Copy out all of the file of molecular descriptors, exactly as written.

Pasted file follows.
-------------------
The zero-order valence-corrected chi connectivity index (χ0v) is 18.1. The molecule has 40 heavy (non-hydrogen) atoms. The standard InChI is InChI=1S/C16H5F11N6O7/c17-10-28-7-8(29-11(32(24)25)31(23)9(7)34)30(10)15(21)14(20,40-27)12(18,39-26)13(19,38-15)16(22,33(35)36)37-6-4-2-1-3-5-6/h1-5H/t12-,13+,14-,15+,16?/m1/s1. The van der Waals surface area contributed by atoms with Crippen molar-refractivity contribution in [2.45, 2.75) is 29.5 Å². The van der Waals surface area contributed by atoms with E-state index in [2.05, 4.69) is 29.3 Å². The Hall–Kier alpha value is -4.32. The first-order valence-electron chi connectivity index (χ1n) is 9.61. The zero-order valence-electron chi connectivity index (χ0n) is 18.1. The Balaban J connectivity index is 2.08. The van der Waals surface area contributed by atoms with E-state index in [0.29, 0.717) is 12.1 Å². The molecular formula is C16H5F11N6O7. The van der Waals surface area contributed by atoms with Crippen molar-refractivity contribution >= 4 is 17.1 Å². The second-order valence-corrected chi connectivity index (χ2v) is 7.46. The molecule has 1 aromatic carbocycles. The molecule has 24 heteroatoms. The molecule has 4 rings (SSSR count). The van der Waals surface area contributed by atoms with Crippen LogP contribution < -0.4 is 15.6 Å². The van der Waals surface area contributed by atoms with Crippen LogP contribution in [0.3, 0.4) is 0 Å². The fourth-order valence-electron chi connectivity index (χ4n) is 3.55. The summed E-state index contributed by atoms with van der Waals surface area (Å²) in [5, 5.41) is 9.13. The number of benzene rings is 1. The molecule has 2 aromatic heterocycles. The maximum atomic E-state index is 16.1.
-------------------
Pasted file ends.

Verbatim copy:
The zero-order valence-corrected chi connectivity index (χ0v) is 18.1. The molecule has 40 heavy (non-hydrogen) atoms. The standard InChI is InChI=1S/C16H5F11N6O7/c17-10-28-7-8(29-11(32(24)25)31(23)9(7)34)30(10)15(21)14(20,40-27)12(18,39-26)13(19,38-15)16(22,33(35)36)37-6-4-2-1-3-5-6/h1-5H/t12-,13+,14-,15+,16?/m1/s1. The van der Waals surface area contributed by atoms with Crippen molar-refractivity contribution in [2.45, 2.75) is 29.5 Å². The van der Waals surface area contributed by atoms with E-state index in [2.05, 4.69) is 29.3 Å². The Hall–Kier alpha value is -4.32. The first-order valence-electron chi connectivity index (χ1n) is 9.61. The zero-order valence-electron chi connectivity index (χ0n) is 18.1. The Balaban J connectivity index is 2.08. The van der Waals surface area contributed by atoms with E-state index in [0.29, 0.717) is 12.1 Å². The molecular formula is C16H5F11N6O7. The van der Waals surface area contributed by atoms with Crippen molar-refractivity contribution >= 4 is 17.1 Å². The second-order valence-corrected chi connectivity index (χ2v) is 7.46. The molecule has 1 aromatic carbocycles. The molecule has 24 heteroatoms. The molecule has 4 rings (SSSR count). The van der Waals surface area contributed by atoms with Crippen LogP contribution < -0.4 is 15.6 Å². The van der Waals surface area contributed by atoms with Crippen LogP contribution in [0.3, 0.4) is 0 Å². The fourth-order valence-electron chi connectivity index (χ4n) is 3.55. The summed E-state index contributed by atoms with van der Waals surface area (Å²) in [5, 5.41) is 9.13. The number of benzene rings is 1. The molecule has 2 aromatic heterocycles. The maximum atomic E-state index is 16.1.